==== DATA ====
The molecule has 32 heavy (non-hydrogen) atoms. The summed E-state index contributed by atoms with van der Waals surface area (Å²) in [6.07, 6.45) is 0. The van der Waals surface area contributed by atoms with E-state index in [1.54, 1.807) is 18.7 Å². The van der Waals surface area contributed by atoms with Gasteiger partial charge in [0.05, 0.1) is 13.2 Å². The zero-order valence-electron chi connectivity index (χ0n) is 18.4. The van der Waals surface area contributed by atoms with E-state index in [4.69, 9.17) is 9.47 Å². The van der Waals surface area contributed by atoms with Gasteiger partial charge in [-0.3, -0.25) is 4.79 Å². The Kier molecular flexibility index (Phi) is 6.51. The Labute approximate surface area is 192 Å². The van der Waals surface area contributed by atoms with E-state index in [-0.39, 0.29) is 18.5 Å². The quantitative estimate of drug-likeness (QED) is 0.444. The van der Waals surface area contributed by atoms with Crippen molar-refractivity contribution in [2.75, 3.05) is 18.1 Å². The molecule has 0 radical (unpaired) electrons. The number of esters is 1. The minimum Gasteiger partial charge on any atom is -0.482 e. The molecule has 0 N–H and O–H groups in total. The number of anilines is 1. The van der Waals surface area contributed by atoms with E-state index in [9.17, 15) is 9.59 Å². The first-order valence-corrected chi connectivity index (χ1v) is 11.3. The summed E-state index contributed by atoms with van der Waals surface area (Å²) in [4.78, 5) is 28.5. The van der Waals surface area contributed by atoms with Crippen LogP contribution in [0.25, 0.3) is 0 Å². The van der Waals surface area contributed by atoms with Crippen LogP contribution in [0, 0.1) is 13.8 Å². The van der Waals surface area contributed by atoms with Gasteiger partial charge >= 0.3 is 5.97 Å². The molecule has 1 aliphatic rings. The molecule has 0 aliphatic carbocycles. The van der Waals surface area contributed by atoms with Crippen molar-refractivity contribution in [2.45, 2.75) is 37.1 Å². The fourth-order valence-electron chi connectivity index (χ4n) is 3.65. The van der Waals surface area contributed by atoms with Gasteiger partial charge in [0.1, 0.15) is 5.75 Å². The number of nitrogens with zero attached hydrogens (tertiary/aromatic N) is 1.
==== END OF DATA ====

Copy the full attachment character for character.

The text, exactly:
The molecule has 32 heavy (non-hydrogen) atoms. The summed E-state index contributed by atoms with van der Waals surface area (Å²) in [6.07, 6.45) is 0. The van der Waals surface area contributed by atoms with E-state index in [1.54, 1.807) is 18.7 Å². The van der Waals surface area contributed by atoms with Gasteiger partial charge in [0.05, 0.1) is 13.2 Å². The zero-order valence-electron chi connectivity index (χ0n) is 18.4. The van der Waals surface area contributed by atoms with E-state index in [4.69, 9.17) is 9.47 Å². The van der Waals surface area contributed by atoms with Gasteiger partial charge in [-0.3, -0.25) is 4.79 Å². The Kier molecular flexibility index (Phi) is 6.51. The Labute approximate surface area is 192 Å². The van der Waals surface area contributed by atoms with E-state index in [-0.39, 0.29) is 18.5 Å². The quantitative estimate of drug-likeness (QED) is 0.444. The van der Waals surface area contributed by atoms with Crippen molar-refractivity contribution in [2.75, 3.05) is 18.1 Å². The molecule has 0 radical (unpaired) electrons. The number of esters is 1. The minimum Gasteiger partial charge on any atom is -0.482 e. The molecule has 0 N–H and O–H groups in total. The number of anilines is 1. The van der Waals surface area contributed by atoms with E-state index in [9.17, 15) is 9.59 Å². The first-order valence-corrected chi connectivity index (χ1v) is 11.3. The summed E-state index contributed by atoms with van der Waals surface area (Å²) in [4.78, 5) is 28.5. The van der Waals surface area contributed by atoms with Crippen LogP contribution in [0.25, 0.3) is 0 Å². The van der Waals surface area contributed by atoms with Crippen LogP contribution in [0, 0.1) is 13.8 Å². The van der Waals surface area contributed by atoms with Gasteiger partial charge >= 0.3 is 5.97 Å². The molecule has 1 aliphatic rings. The molecule has 0 aliphatic carbocycles. The van der Waals surface area contributed by atoms with Crippen molar-refractivity contribution in [2.45, 2.75) is 37.1 Å². The fourth-order valence-electron chi connectivity index (χ4n) is 3.65. The van der Waals surface area contributed by atoms with Gasteiger partial charge in [0.1, 0.15) is 5.75 Å². The number of nitrogens with zero attached hydrogens (tertiary/aromatic N) is 1.